The game offers quite nifty mechanics for handling the shadows. As GM, you set an overall shadow strength, and give yourself that many shadow tokens or shadow points; the game has guidelines for how many points per character you’ll want to consider, with an eye on characters being able to prevail after good and perhaps costly effort. I will pause here to say that this is another reason I’m reviewing the game. I love that expectation for the outcome of play, and love to say “Here’s another game doing it just the way I like it!”
Some shadow points go to establishing one or several threads, each with its own rating. The thread strength raises the difficulty of reality-changing attempts when the person, place, thing, quality, or whatever that it represents is present as a solipsist tries to do their stuff. There’s always some way to resolve it: burn the tape (or copy it and inflict its vision on another person before seven days expire), find the missing person, complete the unfinished novel, etc. Other shadow points measure the overall strength of the underlying shadow, which can undertake reality-destroying changes of its own and can be engaged directly once the solipsists have identified and isolated it.
So, depending on the priorities mutually agreeable to players and GM, Solipsist games can cover a wide spread of combos of “I shall pursue my vision” and “I shall save the world from being negated and annihilated”. The advice on evolving development is compact but good.
There are some ways the game shows its origins as an individual project within a small development community. There are some “oh you hadda been there” moments, like a joke that is explained by artwork that’s supposed to explain it only if you’ve heard or read the rest of the story somewhere outside the rulebook. The example of play is long but oddly incomplete in some ways, offering no clear sense at all of how two characters with such divergent visions ever came together or got to the point they’re at when the example begins. It reads like a lot of drafts I’ve read and some I’ve written, where the author finds their early readers not getting something and fills it in personally. This works right up until you distribute it to people who don’t have you within easy access reach all the time.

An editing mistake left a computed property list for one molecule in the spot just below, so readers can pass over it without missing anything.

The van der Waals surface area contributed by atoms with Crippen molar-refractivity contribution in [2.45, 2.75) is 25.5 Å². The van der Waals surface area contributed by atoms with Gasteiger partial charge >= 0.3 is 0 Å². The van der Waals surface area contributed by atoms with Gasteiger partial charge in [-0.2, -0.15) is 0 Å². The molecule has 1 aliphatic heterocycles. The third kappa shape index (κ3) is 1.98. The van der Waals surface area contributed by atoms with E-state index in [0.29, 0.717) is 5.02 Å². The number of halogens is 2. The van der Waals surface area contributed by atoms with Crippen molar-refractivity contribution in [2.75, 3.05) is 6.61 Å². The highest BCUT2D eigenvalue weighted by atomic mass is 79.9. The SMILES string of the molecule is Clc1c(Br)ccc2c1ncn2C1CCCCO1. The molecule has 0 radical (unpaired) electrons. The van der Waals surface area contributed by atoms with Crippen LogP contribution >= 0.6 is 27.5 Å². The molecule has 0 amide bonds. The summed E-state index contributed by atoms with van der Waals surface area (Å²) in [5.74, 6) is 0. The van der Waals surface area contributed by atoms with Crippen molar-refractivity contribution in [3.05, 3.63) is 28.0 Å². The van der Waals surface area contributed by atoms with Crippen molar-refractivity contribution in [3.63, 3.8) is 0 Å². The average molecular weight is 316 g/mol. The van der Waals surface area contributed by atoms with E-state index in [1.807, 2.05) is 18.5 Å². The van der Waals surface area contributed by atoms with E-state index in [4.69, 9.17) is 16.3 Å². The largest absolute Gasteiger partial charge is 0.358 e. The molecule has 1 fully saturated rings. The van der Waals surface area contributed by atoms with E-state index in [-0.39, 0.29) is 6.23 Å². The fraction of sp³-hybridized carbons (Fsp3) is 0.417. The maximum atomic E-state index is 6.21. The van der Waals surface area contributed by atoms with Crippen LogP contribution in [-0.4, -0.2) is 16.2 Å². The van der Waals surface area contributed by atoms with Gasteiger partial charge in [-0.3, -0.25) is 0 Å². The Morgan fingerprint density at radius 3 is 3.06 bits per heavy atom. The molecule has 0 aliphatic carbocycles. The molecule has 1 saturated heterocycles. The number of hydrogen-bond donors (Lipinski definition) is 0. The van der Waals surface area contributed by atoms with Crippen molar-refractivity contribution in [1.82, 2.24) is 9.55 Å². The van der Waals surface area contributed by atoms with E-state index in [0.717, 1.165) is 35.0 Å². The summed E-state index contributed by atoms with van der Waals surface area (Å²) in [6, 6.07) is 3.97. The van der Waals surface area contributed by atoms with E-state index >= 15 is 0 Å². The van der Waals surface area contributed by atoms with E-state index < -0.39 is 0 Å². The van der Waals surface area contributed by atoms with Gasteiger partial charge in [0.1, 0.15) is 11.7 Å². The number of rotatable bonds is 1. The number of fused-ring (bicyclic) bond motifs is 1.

One final criticism that’s not a problem with the book, but with the consensus reality of us the gamers. :) It’s got multiple references to online discussions that simply don’t exist anymore. Forums do crash, get hacked, and otherwise wear out, and I’m not driven to fits of rage over it or anything. But I’d have liked to see some of those discussions. Perhaps in future there could be an archive site under the author’s or publisher’s own control with backups?
At meal’s end: a verdict
There’s enough about Solipsist I dislike that I can’t give it any kind of straight-on, no-major-reservations recommendation, of the sort I’ve given other books I’ve reviewed lately. If the doubts and problems I’ve pointed out seem like they’d be problems for you too, I can only recommend that you see about gathering some more info before making a purchase.